Features 1 Mar 2011

Post Race with Glenn Allerton

MotoOnline.com.au gets the scoop on Phillip Island with Australian Superbike round winner Glenn Allerton.

If there’s one thing that 2008 Australian Superbike Champion Glenn Allerton has proven time and time again, it is that you can never rule him out of contention for race victories on any given race weekend.

At Phillip Island’s 2011 season opener, the recently turned 30-year-old wasn’t supposed to win. How could he? Given that he was on an all-new bike in BMW’s S 1000 RR with just minimal development time, it shouldn’t have possible for him to win on debut.

But he did – and that’s what makes Allerton one of the best in the sport when it comes to domestic road racing in Australia. It was a dream first outing for the German superbike in its ASBK debut with Allerton, a feat that will go down in the history books as one of the greatest on record.

MotoOnline.com.au called Allerton on Tuesday afternoon for this Post Race rundown to find out just how it all panned out for he and the Procon Maxima BMW team.

2008 ASBK title winner Glenn Allerton was a popular winner for BMW last weekend at Phillip Island.

2008 ASBK title winner Glenn Allerton was a popular winner for BMW last weekend at Phillip Island.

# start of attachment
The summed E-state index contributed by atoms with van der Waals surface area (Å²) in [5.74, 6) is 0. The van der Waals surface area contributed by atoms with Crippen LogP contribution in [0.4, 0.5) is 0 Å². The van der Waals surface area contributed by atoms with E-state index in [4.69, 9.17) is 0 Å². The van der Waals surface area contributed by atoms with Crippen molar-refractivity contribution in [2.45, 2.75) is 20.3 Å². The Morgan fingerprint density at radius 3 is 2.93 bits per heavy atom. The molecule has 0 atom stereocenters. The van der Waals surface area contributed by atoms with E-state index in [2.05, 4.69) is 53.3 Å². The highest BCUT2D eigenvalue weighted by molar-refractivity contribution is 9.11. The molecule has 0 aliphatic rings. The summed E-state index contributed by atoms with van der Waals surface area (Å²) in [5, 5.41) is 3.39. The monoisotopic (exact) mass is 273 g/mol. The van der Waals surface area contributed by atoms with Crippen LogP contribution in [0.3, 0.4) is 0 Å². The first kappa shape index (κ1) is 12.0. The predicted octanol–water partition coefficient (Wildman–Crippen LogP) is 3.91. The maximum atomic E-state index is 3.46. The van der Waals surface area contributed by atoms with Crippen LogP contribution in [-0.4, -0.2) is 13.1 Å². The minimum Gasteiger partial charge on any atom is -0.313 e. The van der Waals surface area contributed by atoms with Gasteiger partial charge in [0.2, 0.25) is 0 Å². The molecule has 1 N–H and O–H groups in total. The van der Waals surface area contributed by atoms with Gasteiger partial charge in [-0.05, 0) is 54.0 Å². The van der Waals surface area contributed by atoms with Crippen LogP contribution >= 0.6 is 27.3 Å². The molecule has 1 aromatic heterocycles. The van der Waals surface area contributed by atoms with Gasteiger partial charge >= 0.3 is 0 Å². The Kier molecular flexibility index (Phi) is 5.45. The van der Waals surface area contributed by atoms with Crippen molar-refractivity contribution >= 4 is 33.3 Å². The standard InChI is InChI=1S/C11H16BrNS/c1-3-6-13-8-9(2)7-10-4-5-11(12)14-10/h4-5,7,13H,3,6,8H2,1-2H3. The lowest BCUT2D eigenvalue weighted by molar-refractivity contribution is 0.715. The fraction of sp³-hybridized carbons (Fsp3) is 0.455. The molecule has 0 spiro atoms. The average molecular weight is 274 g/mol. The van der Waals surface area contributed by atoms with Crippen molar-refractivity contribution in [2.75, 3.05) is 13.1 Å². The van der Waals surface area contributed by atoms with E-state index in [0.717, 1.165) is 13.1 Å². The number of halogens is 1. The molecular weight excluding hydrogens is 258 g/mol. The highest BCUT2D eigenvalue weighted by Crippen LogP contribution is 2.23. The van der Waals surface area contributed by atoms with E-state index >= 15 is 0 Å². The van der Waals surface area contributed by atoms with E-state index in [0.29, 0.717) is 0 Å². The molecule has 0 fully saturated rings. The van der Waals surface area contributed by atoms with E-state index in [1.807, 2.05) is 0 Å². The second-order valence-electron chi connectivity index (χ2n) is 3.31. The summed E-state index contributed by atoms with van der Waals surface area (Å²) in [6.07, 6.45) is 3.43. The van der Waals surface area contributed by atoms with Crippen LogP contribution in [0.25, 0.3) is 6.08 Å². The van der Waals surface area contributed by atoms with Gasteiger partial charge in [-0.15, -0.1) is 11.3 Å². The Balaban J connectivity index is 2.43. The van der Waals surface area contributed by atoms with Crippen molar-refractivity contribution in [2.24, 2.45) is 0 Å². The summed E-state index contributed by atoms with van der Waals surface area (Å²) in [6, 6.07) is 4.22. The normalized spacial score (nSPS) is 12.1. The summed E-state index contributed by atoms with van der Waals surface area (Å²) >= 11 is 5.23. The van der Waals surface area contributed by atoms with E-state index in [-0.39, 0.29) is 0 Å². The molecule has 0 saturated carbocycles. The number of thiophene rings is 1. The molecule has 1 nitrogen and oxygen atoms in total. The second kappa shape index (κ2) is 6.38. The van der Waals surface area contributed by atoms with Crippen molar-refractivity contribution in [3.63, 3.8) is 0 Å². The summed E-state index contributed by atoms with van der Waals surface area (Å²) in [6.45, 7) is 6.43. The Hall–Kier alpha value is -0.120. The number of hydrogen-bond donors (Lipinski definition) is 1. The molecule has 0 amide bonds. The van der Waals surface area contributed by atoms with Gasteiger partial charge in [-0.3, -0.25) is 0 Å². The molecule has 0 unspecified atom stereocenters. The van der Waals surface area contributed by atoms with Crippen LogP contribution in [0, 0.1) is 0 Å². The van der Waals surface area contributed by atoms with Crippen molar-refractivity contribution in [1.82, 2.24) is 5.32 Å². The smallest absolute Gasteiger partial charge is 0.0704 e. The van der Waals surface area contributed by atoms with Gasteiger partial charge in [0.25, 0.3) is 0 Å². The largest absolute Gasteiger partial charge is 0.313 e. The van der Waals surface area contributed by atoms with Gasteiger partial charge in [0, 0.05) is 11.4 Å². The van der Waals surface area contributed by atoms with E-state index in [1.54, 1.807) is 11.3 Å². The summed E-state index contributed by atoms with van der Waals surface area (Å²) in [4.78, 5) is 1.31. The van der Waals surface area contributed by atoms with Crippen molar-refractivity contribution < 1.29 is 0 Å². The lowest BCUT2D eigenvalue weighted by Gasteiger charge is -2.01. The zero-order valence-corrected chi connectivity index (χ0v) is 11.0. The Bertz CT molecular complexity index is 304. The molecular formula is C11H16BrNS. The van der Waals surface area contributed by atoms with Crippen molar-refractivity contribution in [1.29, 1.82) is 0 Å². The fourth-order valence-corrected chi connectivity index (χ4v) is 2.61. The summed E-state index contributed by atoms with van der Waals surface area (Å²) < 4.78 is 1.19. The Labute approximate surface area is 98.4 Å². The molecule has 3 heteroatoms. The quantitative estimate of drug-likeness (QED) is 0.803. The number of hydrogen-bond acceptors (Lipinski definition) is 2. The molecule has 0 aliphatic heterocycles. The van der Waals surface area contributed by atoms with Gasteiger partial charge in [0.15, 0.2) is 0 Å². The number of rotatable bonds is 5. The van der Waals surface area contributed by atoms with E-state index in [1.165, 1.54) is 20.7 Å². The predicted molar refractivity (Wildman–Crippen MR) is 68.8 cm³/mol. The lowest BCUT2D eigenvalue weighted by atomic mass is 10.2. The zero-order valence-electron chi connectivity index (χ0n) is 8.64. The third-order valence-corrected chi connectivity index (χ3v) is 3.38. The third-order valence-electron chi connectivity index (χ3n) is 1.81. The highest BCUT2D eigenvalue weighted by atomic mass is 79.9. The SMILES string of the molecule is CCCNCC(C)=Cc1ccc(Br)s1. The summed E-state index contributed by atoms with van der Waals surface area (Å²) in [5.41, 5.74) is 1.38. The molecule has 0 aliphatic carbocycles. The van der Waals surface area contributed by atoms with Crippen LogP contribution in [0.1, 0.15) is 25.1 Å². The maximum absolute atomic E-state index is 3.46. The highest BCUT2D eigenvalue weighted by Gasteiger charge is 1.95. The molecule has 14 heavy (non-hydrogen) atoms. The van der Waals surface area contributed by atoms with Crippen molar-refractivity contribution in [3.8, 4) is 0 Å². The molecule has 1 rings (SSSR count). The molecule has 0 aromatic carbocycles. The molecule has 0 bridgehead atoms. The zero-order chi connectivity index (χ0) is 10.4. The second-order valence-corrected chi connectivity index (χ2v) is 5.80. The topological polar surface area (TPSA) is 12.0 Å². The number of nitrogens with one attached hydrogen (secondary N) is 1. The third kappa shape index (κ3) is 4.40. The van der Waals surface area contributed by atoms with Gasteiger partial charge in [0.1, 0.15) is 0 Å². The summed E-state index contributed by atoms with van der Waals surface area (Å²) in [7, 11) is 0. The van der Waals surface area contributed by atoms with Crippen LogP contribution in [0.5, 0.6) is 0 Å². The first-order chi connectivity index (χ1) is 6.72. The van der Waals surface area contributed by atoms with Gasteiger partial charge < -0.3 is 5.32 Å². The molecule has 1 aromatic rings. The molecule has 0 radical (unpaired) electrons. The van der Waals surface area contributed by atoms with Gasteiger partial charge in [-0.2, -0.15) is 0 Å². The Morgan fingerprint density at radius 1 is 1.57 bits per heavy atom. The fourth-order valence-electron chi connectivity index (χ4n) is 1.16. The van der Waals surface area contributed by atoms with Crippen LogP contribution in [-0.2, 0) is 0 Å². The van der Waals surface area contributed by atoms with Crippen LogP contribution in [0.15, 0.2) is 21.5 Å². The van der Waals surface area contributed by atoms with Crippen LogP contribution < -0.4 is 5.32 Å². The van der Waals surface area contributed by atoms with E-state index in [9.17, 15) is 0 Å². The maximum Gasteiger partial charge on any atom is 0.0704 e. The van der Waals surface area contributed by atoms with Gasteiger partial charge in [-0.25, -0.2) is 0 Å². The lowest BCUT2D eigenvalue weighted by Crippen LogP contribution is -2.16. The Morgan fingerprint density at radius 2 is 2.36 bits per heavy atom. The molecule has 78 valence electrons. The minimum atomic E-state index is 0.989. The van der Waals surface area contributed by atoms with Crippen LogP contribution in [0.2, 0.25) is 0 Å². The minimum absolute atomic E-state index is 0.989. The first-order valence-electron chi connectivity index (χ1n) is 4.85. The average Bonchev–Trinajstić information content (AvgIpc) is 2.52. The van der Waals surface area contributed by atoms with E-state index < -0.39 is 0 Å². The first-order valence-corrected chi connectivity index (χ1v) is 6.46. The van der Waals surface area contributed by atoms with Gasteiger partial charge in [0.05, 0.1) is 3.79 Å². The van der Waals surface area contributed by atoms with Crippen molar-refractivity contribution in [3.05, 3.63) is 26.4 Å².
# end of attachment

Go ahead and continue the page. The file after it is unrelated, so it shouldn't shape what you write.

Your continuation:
Two races, two wins for the BMW. You must be stoked with the result at the Island?

Yeah, it’s pretty exciting to have a fresh start on a new bike and to be so successful straight out of the box. You know, a lot of people would be surprised with how good we went and I like that.

In the first race we took a bit of a gamble to use slicks on a drying track, but it was a calculated gamble. I said to the boys when I pulled into the pits after the warm-up lap that the track would definitely be dry at the end of the race so we needed slicks.

I was actually surprised the other guys didn’t go with slicks, because in the end they pretty much handed the win to me.

I’m just really happy with how it went and doing the fastest lap in race two proves that we were there to win the race, wet or dry.

You won the final race of the season last year on the Honda in Tasmania, and I don’t think anybody ever doubted you as a rider, but the BMW was an unknown package in ASBK spec. Were you quietly confident the S 1000 RR was good enough to win on debut?

Absolutely, because we still had the bike won with in Tassie and we tested them back-to-back at Phillip Island. On a standard BMW with street fairings, stock suspension and slick tyres I was able to lap within 0.2sec of what I could do on the Honda that same day.

Once we decided to go with the BMW, the bike was just awesome and I was able to do mid-33s on it within eight laps. So that made me really confident in the bike and the team was able to give me the feeling that I look for in a motorbike.

Going into the first round I knew that I would be there.

One fast lap is hard to do at Phillip Island, but having a race package is what you really need there because it’s so hard on the rear tyres over the race distance.